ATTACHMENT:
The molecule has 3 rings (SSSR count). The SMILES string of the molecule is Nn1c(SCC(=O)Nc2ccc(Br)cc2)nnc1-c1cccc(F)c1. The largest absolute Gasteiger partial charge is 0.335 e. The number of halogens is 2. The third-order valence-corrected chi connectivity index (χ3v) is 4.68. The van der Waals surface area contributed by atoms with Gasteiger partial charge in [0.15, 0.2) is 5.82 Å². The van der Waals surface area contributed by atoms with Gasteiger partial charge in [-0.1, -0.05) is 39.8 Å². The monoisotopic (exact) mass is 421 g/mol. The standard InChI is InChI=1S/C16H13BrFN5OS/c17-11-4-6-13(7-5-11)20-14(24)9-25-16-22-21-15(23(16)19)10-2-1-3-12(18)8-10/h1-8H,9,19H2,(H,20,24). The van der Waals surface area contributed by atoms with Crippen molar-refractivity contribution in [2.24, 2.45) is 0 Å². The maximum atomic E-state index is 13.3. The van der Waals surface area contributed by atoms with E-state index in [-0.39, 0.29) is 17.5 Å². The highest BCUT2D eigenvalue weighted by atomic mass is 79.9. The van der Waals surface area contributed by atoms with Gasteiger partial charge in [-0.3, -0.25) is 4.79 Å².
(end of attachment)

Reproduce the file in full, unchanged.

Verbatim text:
The molecule has 3 rings (SSSR count). The SMILES string of the molecule is Nn1c(SCC(=O)Nc2ccc(Br)cc2)nnc1-c1cccc(F)c1. The largest absolute Gasteiger partial charge is 0.335 e. The number of halogens is 2. The third-order valence-corrected chi connectivity index (χ3v) is 4.68. The van der Waals surface area contributed by atoms with Gasteiger partial charge in [0.15, 0.2) is 5.82 Å². The van der Waals surface area contributed by atoms with Gasteiger partial charge in [-0.1, -0.05) is 39.8 Å². The monoisotopic (exact) mass is 421 g/mol. The standard InChI is InChI=1S/C16H13BrFN5OS/c17-11-4-6-13(7-5-11)20-14(24)9-25-16-22-21-15(23(16)19)10-2-1-3-12(18)8-10/h1-8H,9,19H2,(H,20,24). The van der Waals surface area contributed by atoms with Crippen molar-refractivity contribution in [2.24, 2.45) is 0 Å². The maximum atomic E-state index is 13.3. The van der Waals surface area contributed by atoms with E-state index in [-0.39, 0.29) is 17.5 Å². The highest BCUT2D eigenvalue weighted by atomic mass is 79.9. The van der Waals surface area contributed by atoms with Gasteiger partial charge in [-0.3, -0.25) is 4.79 Å².